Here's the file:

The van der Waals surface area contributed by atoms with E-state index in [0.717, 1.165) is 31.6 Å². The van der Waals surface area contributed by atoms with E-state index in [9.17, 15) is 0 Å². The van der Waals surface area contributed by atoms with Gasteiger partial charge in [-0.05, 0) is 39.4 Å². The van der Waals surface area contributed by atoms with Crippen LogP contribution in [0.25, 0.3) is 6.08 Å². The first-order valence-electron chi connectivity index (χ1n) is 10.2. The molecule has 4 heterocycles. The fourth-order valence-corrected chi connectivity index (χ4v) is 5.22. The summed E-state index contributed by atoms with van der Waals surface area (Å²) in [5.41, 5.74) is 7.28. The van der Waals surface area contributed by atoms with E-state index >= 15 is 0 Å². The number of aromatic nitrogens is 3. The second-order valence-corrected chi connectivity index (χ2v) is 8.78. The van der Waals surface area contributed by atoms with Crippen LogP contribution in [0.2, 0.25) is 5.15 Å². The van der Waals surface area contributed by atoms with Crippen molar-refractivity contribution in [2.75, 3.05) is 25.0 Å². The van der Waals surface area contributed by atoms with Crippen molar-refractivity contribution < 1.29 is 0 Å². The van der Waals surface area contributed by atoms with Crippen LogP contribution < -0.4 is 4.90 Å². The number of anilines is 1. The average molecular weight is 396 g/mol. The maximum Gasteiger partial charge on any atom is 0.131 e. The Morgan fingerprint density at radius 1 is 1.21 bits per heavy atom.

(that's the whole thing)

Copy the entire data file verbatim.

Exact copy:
The van der Waals surface area contributed by atoms with E-state index in [0.717, 1.165) is 31.6 Å². The van der Waals surface area contributed by atoms with E-state index in [9.17, 15) is 0 Å². The van der Waals surface area contributed by atoms with Gasteiger partial charge in [-0.05, 0) is 39.4 Å². The van der Waals surface area contributed by atoms with Crippen LogP contribution in [0.25, 0.3) is 6.08 Å². The first-order valence-electron chi connectivity index (χ1n) is 10.2. The molecule has 4 heterocycles. The fourth-order valence-corrected chi connectivity index (χ4v) is 5.22. The summed E-state index contributed by atoms with van der Waals surface area (Å²) in [5.41, 5.74) is 7.28. The van der Waals surface area contributed by atoms with E-state index >= 15 is 0 Å². The number of aromatic nitrogens is 3. The second-order valence-corrected chi connectivity index (χ2v) is 8.78. The van der Waals surface area contributed by atoms with Crippen LogP contribution in [0.2, 0.25) is 5.15 Å². The van der Waals surface area contributed by atoms with Crippen molar-refractivity contribution in [2.75, 3.05) is 25.0 Å². The van der Waals surface area contributed by atoms with Crippen molar-refractivity contribution < 1.29 is 0 Å². The van der Waals surface area contributed by atoms with Crippen LogP contribution < -0.4 is 4.90 Å². The number of anilines is 1. The average molecular weight is 396 g/mol. The maximum Gasteiger partial charge on any atom is 0.131 e. The Morgan fingerprint density at radius 1 is 1.21 bits per heavy atom.